Saturday, 19 January 2013

Love in Action

"Les Misérables" has just come to Leicester – the film version of the highly successful musical adaptation of Victor Hugo's novel. Technically and emotionally, it was superb. It was the only film I've ever been to where the audience clapped at the end.
But what struck me were the many resonances with Christian doctrine. From near the outset, there is the theme of mercy and forgiveness as mediated practically by the Bishop to Jean Valjean when a penniless ex-convict. However, the biblical theme of Christ's condemnation of the ungrateful servant comes to mind when Jean Valjean, as the successful factory owner and Mayor, fails to recognise the plight of a worker, Fantine, who falls into prostitution in consequence.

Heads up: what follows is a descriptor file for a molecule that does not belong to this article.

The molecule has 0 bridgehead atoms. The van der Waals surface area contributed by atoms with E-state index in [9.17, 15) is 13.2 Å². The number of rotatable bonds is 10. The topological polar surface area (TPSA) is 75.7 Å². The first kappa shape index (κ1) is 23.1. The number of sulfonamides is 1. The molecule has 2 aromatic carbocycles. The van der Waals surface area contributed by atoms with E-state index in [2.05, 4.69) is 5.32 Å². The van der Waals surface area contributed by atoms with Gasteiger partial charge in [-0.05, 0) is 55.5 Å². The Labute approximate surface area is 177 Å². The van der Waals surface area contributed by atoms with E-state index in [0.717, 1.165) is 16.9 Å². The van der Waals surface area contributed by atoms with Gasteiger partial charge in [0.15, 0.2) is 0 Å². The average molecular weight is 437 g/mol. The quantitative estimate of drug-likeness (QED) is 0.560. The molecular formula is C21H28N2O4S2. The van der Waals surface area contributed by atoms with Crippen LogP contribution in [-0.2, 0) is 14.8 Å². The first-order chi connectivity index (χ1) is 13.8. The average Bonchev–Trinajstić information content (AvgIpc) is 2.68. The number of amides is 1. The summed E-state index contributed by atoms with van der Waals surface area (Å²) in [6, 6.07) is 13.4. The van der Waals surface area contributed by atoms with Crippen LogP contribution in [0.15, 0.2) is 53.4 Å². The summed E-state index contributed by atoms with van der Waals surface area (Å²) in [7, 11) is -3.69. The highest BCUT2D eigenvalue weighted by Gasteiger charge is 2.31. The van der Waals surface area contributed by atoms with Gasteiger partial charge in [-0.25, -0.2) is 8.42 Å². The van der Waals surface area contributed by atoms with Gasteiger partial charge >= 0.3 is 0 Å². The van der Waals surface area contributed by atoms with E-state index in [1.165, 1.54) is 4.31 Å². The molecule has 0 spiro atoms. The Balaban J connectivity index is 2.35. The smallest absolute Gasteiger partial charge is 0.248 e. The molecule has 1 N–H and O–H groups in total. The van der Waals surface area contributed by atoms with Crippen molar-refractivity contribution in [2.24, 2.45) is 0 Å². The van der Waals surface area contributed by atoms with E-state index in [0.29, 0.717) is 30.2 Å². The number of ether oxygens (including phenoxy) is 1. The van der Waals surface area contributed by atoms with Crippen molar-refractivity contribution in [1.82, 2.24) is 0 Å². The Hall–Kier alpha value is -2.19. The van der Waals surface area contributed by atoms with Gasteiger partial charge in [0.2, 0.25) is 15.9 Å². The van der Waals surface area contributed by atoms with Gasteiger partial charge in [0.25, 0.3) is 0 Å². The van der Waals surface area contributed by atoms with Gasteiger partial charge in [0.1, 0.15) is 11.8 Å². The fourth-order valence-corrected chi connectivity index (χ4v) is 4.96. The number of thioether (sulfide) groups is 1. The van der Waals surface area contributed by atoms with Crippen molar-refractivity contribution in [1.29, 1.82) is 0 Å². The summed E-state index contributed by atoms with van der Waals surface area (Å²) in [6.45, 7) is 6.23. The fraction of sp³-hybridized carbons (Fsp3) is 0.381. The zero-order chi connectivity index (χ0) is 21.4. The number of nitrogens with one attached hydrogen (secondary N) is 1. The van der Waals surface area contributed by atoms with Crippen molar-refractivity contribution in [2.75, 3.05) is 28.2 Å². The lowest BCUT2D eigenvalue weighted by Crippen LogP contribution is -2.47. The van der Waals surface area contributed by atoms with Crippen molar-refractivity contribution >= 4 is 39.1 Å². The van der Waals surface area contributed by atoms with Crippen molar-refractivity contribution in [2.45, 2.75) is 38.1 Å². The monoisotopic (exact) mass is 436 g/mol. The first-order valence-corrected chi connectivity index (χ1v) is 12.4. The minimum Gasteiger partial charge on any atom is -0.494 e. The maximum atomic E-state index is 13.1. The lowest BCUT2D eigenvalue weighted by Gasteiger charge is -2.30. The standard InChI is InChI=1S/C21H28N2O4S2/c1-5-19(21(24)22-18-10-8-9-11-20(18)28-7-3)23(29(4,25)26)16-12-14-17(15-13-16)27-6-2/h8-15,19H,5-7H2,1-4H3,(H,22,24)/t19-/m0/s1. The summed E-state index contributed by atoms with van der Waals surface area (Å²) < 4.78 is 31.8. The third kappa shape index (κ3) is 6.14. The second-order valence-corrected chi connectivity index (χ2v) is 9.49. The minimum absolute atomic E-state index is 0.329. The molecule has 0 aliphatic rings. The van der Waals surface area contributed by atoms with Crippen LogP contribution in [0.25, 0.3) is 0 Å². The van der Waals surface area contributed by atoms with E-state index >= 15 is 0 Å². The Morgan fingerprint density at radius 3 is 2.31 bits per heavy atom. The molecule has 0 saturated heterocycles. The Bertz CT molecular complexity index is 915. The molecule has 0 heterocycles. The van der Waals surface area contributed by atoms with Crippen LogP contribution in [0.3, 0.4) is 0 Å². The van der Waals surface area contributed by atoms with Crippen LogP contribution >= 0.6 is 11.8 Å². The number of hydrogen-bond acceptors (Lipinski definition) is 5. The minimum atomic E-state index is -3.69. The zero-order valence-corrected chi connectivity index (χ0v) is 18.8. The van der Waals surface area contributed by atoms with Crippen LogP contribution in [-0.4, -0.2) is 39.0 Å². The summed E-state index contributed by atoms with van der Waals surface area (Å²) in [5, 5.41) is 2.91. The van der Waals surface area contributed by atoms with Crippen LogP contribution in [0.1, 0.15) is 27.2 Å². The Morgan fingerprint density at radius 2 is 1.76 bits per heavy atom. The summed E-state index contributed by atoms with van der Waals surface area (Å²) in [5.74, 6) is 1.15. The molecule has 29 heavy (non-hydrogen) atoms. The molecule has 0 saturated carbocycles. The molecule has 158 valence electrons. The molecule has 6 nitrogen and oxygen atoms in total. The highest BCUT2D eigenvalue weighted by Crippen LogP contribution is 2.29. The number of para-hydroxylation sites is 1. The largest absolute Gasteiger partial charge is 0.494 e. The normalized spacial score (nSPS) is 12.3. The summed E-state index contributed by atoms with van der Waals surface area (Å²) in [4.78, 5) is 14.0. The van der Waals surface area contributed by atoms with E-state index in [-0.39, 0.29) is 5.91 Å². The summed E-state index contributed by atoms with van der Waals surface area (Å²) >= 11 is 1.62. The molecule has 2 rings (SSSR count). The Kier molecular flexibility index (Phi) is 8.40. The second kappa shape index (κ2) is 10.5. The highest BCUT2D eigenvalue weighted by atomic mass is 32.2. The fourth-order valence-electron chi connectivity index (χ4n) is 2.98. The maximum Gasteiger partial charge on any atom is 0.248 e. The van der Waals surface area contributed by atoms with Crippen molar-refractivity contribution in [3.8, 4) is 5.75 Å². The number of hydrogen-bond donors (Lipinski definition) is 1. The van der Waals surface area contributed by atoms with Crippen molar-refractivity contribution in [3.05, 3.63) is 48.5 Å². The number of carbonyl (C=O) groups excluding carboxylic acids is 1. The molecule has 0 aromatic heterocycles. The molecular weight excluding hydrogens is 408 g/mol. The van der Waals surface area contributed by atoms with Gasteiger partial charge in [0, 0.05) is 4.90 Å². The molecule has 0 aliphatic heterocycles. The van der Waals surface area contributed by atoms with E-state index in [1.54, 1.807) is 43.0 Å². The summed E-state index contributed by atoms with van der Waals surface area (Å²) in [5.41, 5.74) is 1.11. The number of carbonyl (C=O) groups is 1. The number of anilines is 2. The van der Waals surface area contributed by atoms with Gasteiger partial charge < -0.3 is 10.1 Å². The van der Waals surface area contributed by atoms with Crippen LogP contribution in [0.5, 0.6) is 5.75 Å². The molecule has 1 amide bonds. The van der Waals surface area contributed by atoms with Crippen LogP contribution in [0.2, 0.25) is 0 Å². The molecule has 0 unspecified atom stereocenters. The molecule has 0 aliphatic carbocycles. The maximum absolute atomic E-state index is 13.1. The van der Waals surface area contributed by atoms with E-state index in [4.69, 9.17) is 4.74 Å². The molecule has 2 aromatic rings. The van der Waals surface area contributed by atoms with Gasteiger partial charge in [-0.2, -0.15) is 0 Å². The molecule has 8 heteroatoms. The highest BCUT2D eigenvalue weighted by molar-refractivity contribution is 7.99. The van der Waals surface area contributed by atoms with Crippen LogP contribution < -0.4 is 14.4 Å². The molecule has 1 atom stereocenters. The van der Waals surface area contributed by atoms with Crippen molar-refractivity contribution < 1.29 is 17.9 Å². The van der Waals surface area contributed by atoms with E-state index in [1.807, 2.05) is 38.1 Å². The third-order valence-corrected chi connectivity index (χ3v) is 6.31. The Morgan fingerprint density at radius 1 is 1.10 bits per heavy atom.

Jean's repentance and new life are in evidence as he finds Fantine’s daughter, Cosette, and raises her as his own. His way of love is further shown in the way that he repeatedly refuses to take his vengeance on Inspector Javert, who pursues him as a fugitive for having failed to register his bail.

The film concentrates much on the plight of the poor and it is well to be reminded of what has been described as Christ’s "bias to the poor."

This film was one which showed what a powerful influence for good film can be. It was also a pleasant change to find a Christian minister (the Bishop) portrayed in a sympathetic light.

Les Misérables is not light entertainment like most musicals, but a film that will move you emotionally – and is also very thought-provoking, if you will let it be. Do go and see it!